The Teamsters have put forward an open invitation to presidential candidates to meet with their members and leadership. But Trump is apparently the first real contender to take them up on their offer – prior engagements included the long-shot candidates Asa Hutchinson, Robert F Kennedy Jr, Marianne Williamson, Cornel West and Dean Phillips.

The union vote is coveted and can help decide elections, especially in relatively union-dense swing states like Michigan, Wisconsin and Pennsylvania. Trump in 2016 found unexpected support from some Teamsters members whose ranks have historically voted Democratic.

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Kara Deniz, a spokesperson for the Teamsters, said she had not heard from members concerned about the Trump meeting and said candidate meetings represented a good-faith effort to inform members about candidates for office.

“It does a disservice to our members to ignore the frontrunner on the Republican side,” said Deniz. According to Deniz, Biden has also agreed to meet with the union.

Teamsters for a Democratic Union (TDU), the historically left-leaning rank-and-file caucus that supported O’Brien’s campaign, did not reply to requests for comment.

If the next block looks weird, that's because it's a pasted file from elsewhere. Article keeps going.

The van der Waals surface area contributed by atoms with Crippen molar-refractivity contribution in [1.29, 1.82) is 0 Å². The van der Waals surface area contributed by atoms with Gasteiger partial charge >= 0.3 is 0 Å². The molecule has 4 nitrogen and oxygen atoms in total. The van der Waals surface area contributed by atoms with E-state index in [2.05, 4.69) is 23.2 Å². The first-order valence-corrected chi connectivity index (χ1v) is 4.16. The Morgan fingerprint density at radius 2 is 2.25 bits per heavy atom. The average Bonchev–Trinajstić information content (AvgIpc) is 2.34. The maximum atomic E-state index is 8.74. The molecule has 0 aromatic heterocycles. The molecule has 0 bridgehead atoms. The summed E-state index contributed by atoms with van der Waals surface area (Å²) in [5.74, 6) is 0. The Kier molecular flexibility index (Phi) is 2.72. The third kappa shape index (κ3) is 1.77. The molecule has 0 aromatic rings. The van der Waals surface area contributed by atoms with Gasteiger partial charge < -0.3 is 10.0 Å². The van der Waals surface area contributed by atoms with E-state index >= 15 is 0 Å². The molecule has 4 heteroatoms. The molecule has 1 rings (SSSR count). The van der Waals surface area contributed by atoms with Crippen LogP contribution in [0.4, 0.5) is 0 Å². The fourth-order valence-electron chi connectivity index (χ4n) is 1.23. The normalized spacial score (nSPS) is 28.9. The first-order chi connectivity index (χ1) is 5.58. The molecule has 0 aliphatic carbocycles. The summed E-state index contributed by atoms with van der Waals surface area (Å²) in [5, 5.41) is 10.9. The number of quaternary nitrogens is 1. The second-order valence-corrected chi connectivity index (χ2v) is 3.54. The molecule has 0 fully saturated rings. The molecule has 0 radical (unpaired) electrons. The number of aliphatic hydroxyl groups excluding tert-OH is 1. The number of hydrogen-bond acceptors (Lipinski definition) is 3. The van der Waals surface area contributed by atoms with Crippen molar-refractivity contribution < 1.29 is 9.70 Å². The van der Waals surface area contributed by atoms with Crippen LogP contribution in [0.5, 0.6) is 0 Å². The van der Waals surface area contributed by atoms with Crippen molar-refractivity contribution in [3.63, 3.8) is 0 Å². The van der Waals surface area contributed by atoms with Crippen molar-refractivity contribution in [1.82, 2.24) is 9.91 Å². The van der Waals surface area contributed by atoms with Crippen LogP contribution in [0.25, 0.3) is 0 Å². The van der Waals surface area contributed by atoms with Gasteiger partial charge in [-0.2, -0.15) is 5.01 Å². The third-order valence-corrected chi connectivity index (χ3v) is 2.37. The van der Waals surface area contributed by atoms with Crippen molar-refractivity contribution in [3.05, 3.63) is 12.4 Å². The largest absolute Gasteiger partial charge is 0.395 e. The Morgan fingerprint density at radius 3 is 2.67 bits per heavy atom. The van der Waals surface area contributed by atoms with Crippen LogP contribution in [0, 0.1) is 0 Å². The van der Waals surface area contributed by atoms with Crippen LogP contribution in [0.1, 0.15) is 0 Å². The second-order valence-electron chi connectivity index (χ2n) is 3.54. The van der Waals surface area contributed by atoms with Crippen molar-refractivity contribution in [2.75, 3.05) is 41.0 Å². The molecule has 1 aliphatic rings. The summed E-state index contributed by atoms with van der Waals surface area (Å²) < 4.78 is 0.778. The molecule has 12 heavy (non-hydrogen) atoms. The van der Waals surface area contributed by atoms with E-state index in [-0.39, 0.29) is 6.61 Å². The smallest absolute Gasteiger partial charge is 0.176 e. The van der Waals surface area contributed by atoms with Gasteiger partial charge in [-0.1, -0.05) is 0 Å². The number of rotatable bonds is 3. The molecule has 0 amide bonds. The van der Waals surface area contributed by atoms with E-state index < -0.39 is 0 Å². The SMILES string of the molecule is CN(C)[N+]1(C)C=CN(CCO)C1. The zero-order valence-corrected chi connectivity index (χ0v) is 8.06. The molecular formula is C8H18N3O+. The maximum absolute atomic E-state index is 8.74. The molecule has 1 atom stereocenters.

In meeting with Trump, the Teamster leader split from most major labor organizations, many of which have roundly rejected Trump’s third bid for office.

The United Auto Workers (UAW), which last year elected a union leader who – like O’Brien – promised to bring democracy and militancy to the labor group, rejected offers to meet with Trump during their strike this fall and said a possible second Trump turn would be a “disaster”.

“I see no point in meeting with him because I don’t think the man has any bit of care about what our workers stand for, what the working class stands for,” the UAW president, Shawn Fain, said. Trump instead met with non-union auto workers during the strike, where he told his audience that the UAW had “to endorse Trump, because if they don’t, all they’re doing is committing suicide”.

The UAW has also so far refrained from endorsing Biden.

“Our endorsements are going to be earned,” Fain told CBS’s Face the Nation in September. “We’ve been very clear about that, no matter what politician.”

On 26 September, Biden, in a historic bid for the union’s support, joined a UAW picket line in Michigan.

Unions can play an important role in elections, throwing resources and support behind labor-friendly candidates and often serving as a key component of the Democratic coalition. Biden vowed to establish himself as the “most pro-labor president” in US history, and his administration has ushered in modest wins through NLRB rulings speeding up union representation elections and adding sanctions for employers who break the law during union elections.

At least 13 member unions of the AFL-CIO, the largest US labor federation, have re-endorsed President Biden ahead of 2024. In a September statement, the federation condemned Trump, calling his record “catastrophic for workers”.

“We can’t afford another four years of Trump’s corporate agenda to take away our hard-fought gains and destroy our unions,” they wrote.